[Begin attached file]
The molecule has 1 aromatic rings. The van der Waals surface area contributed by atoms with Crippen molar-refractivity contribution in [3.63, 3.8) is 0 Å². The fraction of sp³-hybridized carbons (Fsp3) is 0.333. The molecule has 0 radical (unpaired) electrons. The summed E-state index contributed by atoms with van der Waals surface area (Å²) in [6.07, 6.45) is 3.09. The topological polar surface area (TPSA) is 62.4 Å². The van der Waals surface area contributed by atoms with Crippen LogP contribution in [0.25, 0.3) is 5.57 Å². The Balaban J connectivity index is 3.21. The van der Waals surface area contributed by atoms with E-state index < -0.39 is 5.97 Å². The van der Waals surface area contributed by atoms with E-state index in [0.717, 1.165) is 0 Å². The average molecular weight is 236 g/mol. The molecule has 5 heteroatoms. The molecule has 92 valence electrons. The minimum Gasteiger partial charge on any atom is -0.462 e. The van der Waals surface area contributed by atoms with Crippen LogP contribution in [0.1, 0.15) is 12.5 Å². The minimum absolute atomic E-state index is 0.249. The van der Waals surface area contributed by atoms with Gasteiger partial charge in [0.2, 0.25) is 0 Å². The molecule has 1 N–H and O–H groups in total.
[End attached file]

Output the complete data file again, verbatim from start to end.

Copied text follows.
The molecule has 1 aromatic rings. The van der Waals surface area contributed by atoms with Crippen molar-refractivity contribution in [3.63, 3.8) is 0 Å². The fraction of sp³-hybridized carbons (Fsp3) is 0.333. The molecule has 0 radical (unpaired) electrons. The summed E-state index contributed by atoms with van der Waals surface area (Å²) in [6.07, 6.45) is 3.09. The topological polar surface area (TPSA) is 62.4 Å². The van der Waals surface area contributed by atoms with Crippen LogP contribution in [0.25, 0.3) is 5.57 Å². The Balaban J connectivity index is 3.21. The van der Waals surface area contributed by atoms with E-state index < -0.39 is 5.97 Å². The van der Waals surface area contributed by atoms with E-state index in [0.717, 1.165) is 0 Å². The average molecular weight is 236 g/mol. The molecule has 5 heteroatoms. The molecule has 92 valence electrons. The minimum Gasteiger partial charge on any atom is -0.462 e. The van der Waals surface area contributed by atoms with Crippen LogP contribution in [0.1, 0.15) is 12.5 Å². The minimum absolute atomic E-state index is 0.249. The van der Waals surface area contributed by atoms with Gasteiger partial charge in [0.2, 0.25) is 0 Å². The molecule has 1 N–H and O–H groups in total.